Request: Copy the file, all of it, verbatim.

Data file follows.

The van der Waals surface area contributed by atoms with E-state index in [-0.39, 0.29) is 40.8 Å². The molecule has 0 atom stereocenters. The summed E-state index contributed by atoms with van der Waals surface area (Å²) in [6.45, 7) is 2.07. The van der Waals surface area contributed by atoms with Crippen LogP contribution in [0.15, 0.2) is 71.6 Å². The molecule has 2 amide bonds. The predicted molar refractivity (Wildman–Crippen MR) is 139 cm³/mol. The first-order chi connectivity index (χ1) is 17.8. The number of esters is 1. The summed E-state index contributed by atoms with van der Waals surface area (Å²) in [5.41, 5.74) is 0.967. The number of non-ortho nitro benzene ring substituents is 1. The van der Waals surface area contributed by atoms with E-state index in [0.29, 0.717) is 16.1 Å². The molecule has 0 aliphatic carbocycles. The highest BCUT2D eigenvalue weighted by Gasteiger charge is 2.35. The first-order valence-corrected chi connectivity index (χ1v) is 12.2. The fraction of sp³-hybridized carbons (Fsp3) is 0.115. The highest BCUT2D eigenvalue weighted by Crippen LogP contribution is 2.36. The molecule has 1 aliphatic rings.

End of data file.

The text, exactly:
The van der Waals surface area contributed by atoms with E-state index in [-0.39, 0.29) is 40.8 Å². The molecule has 0 atom stereocenters. The summed E-state index contributed by atoms with van der Waals surface area (Å²) in [6.45, 7) is 2.07. The van der Waals surface area contributed by atoms with Crippen LogP contribution in [0.15, 0.2) is 71.6 Å². The molecule has 2 amide bonds. The predicted molar refractivity (Wildman–Crippen MR) is 139 cm³/mol. The first-order chi connectivity index (χ1) is 17.8. The number of esters is 1. The summed E-state index contributed by atoms with van der Waals surface area (Å²) in [5.41, 5.74) is 0.967. The number of non-ortho nitro benzene ring substituents is 1. The van der Waals surface area contributed by atoms with E-state index in [0.29, 0.717) is 16.1 Å². The molecule has 0 aliphatic carbocycles. The highest BCUT2D eigenvalue weighted by Gasteiger charge is 2.35. The first-order valence-corrected chi connectivity index (χ1v) is 12.2. The fraction of sp³-hybridized carbons (Fsp3) is 0.115. The highest BCUT2D eigenvalue weighted by Crippen LogP contribution is 2.36. The molecule has 1 aliphatic rings.